Annis: Robert Ball explained it on National Public Radio in 2005, the 40th anniversary of the passage of Medicare: "Well, originally, everybody who was for Medicare as it developed had originally been for a national health insurance plan, covering everybody. That goes back to the Truman administration. But when we couldn't get anywhere with that, we backed up and said, 'Well, what group could we cover? What could we get?' And the elderly were selected, really, because they were a group that was politically easy to get--or easier to get, I should say." (2)

Q: What was the AMA's position on medical care for the elderly before Medicare was passed?

Annis: The AMAbelieved that anybody in this nation who needed medical care should have it when they need it for as long as they need it, whether they could pay for it or not. "We opposed the program that would put a tax on young workers of America to pay for everybody just because they had a birthday, millionaires as well as paupers." (2) The Supreme Court was very definite in its ruling that Medicare was not an insurance program, but rather a tax on one segment of the population to benefit another. The AMA supported the Kerr-Mills bill, signed by President Eisenhower just before he left office, which provided Medicare-like coverage for elderly people with no or little income. Eisenhower would not go along with the Wagner-Murray-Dingell bill, which would have made health insurance a part of Social Security, saying that that would lead to socialized medicine.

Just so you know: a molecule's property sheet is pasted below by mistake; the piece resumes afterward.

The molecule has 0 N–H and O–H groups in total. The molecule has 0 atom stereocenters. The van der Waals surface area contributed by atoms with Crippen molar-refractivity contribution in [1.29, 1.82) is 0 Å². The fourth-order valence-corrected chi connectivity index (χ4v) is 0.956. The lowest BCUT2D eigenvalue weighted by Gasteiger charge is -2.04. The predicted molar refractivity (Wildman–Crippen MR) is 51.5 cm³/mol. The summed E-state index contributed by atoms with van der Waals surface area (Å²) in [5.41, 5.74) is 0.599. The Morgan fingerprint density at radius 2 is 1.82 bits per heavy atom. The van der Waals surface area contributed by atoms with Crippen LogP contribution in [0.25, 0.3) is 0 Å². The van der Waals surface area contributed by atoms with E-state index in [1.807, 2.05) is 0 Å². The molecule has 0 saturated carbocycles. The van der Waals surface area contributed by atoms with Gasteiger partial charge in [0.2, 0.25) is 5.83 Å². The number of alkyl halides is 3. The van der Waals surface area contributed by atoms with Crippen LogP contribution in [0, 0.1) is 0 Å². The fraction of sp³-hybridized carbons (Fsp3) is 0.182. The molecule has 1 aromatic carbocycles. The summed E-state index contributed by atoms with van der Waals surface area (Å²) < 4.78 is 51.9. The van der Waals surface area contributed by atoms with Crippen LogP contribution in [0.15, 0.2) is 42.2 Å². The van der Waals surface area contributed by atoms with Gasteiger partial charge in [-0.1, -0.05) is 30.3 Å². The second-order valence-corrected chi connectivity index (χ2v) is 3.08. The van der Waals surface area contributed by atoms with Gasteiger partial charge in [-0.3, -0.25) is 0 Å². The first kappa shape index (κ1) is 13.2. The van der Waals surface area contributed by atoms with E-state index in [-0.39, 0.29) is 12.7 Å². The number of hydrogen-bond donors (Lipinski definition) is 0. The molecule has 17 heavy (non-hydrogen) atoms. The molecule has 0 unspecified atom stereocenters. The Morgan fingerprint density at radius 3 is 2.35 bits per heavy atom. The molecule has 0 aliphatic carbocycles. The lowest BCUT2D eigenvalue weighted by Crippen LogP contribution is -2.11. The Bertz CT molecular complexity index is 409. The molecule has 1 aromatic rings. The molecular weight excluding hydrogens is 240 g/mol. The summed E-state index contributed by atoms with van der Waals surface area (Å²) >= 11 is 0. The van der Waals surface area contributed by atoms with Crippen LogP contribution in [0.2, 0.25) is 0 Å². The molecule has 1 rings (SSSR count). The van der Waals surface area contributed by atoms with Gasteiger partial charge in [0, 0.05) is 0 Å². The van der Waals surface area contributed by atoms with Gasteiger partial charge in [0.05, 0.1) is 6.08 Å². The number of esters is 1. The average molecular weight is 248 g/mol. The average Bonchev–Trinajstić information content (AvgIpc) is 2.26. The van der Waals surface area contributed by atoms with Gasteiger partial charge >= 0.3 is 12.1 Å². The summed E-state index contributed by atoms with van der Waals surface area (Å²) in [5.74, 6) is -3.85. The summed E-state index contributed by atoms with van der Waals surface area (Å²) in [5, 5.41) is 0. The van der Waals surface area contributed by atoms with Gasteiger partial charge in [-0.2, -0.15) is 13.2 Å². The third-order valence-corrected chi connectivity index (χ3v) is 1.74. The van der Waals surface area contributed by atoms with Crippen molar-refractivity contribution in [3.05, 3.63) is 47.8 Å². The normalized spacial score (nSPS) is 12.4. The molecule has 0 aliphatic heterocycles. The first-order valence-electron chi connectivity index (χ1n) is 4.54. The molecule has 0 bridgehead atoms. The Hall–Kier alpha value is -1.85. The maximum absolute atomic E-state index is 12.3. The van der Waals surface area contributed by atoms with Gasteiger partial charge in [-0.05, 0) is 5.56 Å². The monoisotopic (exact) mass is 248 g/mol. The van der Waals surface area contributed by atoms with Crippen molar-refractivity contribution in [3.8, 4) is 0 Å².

Despite efforts of employees in the Department of Health, Education, and Welfare (HEW) to sabotage it, Kerr-Mills was being implemented in 39 states during the Kennedy Administration.

Q: How were you involved in the AMA's opposition to Medicare?